In the course of time the celebration of this ancient panegyris in Delos had ceased, and it was not revived until 01. 88. 3, when the Athenians, after having purified the island in the winter of that year, restored the ancient solemnities, and added horse-races which had never before taken place at the Delia. (Thucyd. I. c.) After this re­storation, Athens being at the head of the Ionian confederacy took the most prominent part in the celebration of the Delia; and though the islanders, in common with Athens, provided the choruses and victims, the leader (apx^ewpos), who conducted the whole solemnity, was an Athenian (Plut. Nic. 3; Wolf. Introd. ad Demosth. Lept. p. xc.), and the Athenians had the superintendence of the com­mon sanctuary. [amphictyons.]

From these solemnities, belonging to the great Delian panegyris, we must distinguish the lesser Delia, which were celebrated every year, probably on the 6th of Thargelion. The Athenians on this oc­casion sent the sacred vessel (3-eo>pis), which the priest of Apollo adorned with laurel branches, to Delos. The embassy was called frewpia: and those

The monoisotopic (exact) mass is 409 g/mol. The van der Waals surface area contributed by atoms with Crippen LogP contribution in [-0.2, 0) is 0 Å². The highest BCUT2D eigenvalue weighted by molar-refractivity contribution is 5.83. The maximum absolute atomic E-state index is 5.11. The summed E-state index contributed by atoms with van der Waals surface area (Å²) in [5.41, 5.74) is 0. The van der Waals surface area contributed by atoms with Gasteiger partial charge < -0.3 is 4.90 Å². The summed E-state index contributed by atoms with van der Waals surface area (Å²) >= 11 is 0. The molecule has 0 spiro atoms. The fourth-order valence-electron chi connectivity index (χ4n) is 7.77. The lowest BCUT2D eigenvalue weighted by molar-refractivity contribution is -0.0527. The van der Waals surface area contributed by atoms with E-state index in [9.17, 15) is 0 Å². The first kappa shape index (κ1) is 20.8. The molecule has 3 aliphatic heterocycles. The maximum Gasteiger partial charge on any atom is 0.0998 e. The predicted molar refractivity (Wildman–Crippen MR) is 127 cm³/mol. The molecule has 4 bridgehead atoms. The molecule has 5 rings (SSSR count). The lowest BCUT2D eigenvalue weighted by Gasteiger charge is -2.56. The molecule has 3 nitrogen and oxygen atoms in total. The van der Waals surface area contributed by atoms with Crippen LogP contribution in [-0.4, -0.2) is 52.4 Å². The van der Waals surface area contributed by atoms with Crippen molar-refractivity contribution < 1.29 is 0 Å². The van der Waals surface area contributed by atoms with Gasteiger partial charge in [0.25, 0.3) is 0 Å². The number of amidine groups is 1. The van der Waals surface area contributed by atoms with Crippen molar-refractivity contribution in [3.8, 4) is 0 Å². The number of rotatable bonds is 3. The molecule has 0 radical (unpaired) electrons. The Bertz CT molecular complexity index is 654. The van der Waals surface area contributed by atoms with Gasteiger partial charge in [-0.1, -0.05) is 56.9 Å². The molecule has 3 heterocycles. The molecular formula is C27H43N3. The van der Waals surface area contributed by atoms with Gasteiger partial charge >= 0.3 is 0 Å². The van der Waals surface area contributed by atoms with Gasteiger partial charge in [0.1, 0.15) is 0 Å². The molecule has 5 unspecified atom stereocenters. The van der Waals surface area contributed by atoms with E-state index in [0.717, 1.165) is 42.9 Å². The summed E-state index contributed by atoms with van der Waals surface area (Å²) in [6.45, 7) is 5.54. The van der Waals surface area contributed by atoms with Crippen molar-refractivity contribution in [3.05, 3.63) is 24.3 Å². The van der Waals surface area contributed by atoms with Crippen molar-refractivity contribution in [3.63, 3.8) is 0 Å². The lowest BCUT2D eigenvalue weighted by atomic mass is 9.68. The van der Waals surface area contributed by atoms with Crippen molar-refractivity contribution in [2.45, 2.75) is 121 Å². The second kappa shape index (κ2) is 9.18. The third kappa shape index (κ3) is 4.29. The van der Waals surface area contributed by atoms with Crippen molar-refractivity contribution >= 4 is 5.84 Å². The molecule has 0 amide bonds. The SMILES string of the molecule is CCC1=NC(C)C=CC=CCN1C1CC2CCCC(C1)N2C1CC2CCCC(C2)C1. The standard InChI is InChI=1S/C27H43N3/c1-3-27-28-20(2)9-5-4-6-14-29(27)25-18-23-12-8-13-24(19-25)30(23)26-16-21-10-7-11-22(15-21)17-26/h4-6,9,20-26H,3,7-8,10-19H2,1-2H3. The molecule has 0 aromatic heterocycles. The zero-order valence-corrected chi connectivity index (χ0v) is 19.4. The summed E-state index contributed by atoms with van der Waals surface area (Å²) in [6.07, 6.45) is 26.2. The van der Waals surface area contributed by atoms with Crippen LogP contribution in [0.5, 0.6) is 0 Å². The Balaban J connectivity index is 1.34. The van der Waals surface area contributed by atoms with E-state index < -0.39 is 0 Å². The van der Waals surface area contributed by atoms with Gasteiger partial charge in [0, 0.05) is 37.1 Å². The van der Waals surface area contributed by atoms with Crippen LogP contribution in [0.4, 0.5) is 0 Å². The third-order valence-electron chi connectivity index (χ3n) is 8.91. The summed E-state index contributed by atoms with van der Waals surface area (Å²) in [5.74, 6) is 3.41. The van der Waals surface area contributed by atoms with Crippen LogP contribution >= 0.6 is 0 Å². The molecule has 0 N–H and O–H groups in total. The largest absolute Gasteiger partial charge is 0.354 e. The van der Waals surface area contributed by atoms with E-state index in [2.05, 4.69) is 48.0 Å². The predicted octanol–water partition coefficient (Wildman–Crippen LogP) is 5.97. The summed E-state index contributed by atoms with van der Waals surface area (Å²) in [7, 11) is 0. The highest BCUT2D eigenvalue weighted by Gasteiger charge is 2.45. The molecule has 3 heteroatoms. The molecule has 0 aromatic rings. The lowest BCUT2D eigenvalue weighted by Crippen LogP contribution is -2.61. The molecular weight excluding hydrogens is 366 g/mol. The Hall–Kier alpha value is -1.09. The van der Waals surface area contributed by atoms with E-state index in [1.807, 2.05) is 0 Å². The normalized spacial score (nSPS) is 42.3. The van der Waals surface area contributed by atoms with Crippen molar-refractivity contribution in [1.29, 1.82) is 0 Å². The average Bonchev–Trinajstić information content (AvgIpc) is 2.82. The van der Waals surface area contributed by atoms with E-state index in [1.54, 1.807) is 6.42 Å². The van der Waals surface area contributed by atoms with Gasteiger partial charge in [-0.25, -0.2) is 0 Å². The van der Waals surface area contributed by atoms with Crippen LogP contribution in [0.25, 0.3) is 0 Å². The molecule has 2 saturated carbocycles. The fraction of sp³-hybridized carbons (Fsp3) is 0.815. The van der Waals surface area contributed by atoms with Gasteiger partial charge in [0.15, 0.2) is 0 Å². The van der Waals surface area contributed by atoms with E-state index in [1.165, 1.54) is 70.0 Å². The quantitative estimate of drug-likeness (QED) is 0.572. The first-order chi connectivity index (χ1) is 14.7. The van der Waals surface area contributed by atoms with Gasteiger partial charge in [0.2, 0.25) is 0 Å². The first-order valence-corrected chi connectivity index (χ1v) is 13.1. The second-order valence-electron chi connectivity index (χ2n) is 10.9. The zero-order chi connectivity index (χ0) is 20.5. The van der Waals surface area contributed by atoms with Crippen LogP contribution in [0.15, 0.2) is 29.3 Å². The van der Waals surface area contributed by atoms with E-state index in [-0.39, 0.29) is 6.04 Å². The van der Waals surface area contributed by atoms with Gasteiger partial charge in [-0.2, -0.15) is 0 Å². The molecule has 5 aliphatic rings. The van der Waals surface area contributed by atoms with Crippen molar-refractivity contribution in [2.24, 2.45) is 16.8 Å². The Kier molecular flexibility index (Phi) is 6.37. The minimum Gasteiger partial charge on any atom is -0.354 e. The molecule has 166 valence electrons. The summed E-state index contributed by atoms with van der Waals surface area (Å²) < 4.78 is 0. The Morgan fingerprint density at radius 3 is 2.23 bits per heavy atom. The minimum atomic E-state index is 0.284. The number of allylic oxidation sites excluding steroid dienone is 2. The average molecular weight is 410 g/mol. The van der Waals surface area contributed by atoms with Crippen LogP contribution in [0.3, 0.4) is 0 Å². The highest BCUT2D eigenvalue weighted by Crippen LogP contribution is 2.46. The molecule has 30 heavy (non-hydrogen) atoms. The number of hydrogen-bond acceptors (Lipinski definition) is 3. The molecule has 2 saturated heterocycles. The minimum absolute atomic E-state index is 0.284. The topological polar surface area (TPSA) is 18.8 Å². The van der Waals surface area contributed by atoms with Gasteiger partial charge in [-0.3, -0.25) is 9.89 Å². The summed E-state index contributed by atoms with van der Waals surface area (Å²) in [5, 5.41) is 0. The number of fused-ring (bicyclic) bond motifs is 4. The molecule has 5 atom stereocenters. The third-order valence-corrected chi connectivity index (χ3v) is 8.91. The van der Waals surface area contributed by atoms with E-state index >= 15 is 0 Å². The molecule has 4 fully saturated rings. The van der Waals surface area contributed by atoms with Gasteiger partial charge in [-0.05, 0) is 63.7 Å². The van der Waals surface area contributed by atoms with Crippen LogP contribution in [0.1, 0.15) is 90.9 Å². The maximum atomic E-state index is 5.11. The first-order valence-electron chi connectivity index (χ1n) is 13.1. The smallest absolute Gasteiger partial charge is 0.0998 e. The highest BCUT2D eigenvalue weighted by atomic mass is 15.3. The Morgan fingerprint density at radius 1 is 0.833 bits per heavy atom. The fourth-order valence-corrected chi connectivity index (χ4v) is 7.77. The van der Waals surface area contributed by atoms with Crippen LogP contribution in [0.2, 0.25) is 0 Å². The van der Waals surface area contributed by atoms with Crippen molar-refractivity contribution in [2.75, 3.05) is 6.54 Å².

who sailed to the island, &e«po£ ; and before they set sail a solemn sacrifice was offered in the Delion, at Marathon, in order to obtain a happy voyage. (Miiller, Dor. ii. 2. § 14.) During the absence of the vessel, which on one occasion lasted 30 days (Plat. Pkaedon, p. 58 ; Xen. Memorab. iv. 8. § 2), the city of Athens was purified, and no criminal was allowed to be executed. The lesser Delia were said to have been instituted by Theseus, though in some legends they are mentioned at a much earlier period, and Plutarch (Tkes. 23) re­ lates that the ancient vessel used by the founder himself., though often repaired, was preserved and used by the Athenians down to the time of Deme­ trius Plialereus. (Bockh, Publ. Econ. of Aifi. p. 214, &c. 2d edit. ; Thirl wall, Hist, of Greece, vol. iii. p. 217.) [L. S.]